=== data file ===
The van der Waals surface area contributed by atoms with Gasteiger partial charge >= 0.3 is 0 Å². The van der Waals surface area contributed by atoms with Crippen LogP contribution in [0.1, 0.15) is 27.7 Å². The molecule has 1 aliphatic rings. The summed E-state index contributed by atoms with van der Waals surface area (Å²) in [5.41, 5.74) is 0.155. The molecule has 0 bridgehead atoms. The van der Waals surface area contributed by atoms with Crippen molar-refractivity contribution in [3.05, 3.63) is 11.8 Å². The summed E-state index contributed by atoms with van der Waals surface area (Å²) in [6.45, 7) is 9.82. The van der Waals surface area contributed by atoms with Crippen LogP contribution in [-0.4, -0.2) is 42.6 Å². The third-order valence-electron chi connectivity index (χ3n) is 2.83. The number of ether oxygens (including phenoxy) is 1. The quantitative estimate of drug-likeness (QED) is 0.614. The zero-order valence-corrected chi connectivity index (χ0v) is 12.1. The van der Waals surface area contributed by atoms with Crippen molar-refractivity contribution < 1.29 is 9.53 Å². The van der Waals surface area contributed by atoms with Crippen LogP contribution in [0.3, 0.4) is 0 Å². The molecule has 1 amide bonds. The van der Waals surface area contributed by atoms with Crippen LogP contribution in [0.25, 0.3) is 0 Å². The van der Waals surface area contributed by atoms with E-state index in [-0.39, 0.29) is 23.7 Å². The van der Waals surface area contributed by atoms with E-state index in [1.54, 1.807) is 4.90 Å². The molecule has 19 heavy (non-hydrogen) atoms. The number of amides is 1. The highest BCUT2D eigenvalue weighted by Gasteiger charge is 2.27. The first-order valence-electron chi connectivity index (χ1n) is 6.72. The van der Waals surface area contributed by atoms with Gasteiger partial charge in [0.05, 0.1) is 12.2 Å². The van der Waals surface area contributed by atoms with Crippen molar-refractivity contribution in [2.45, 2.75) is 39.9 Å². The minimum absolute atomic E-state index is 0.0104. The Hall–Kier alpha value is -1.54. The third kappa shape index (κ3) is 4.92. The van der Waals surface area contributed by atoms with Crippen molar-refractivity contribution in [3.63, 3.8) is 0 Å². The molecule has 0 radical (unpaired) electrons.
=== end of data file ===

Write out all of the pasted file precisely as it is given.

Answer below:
The van der Waals surface area contributed by atoms with Gasteiger partial charge >= 0.3 is 0 Å². The van der Waals surface area contributed by atoms with Crippen LogP contribution in [0.1, 0.15) is 27.7 Å². The molecule has 1 aliphatic rings. The summed E-state index contributed by atoms with van der Waals surface area (Å²) in [5.41, 5.74) is 0.155. The molecule has 0 bridgehead atoms. The van der Waals surface area contributed by atoms with Crippen molar-refractivity contribution in [3.05, 3.63) is 11.8 Å². The summed E-state index contributed by atoms with van der Waals surface area (Å²) in [6.45, 7) is 9.82. The van der Waals surface area contributed by atoms with Crippen LogP contribution in [-0.4, -0.2) is 42.6 Å². The third-order valence-electron chi connectivity index (χ3n) is 2.83. The number of ether oxygens (including phenoxy) is 1. The quantitative estimate of drug-likeness (QED) is 0.614. The zero-order valence-corrected chi connectivity index (χ0v) is 12.1. The van der Waals surface area contributed by atoms with Crippen molar-refractivity contribution < 1.29 is 9.53 Å². The van der Waals surface area contributed by atoms with Crippen LogP contribution in [0.3, 0.4) is 0 Å². The molecule has 1 amide bonds. The van der Waals surface area contributed by atoms with Crippen LogP contribution in [0.25, 0.3) is 0 Å². The van der Waals surface area contributed by atoms with E-state index in [-0.39, 0.29) is 23.7 Å². The van der Waals surface area contributed by atoms with E-state index in [1.54, 1.807) is 4.90 Å². The molecule has 19 heavy (non-hydrogen) atoms. The number of amides is 1. The highest BCUT2D eigenvalue weighted by Gasteiger charge is 2.27. The first-order valence-electron chi connectivity index (χ1n) is 6.72. The van der Waals surface area contributed by atoms with Gasteiger partial charge in [0.05, 0.1) is 12.2 Å². The van der Waals surface area contributed by atoms with Crippen molar-refractivity contribution in [2.45, 2.75) is 39.9 Å². The minimum absolute atomic E-state index is 0.0104. The Hall–Kier alpha value is -1.54. The third kappa shape index (κ3) is 4.92. The van der Waals surface area contributed by atoms with Crippen molar-refractivity contribution in [3.63, 3.8) is 0 Å². The molecule has 0 radical (unpaired) electrons.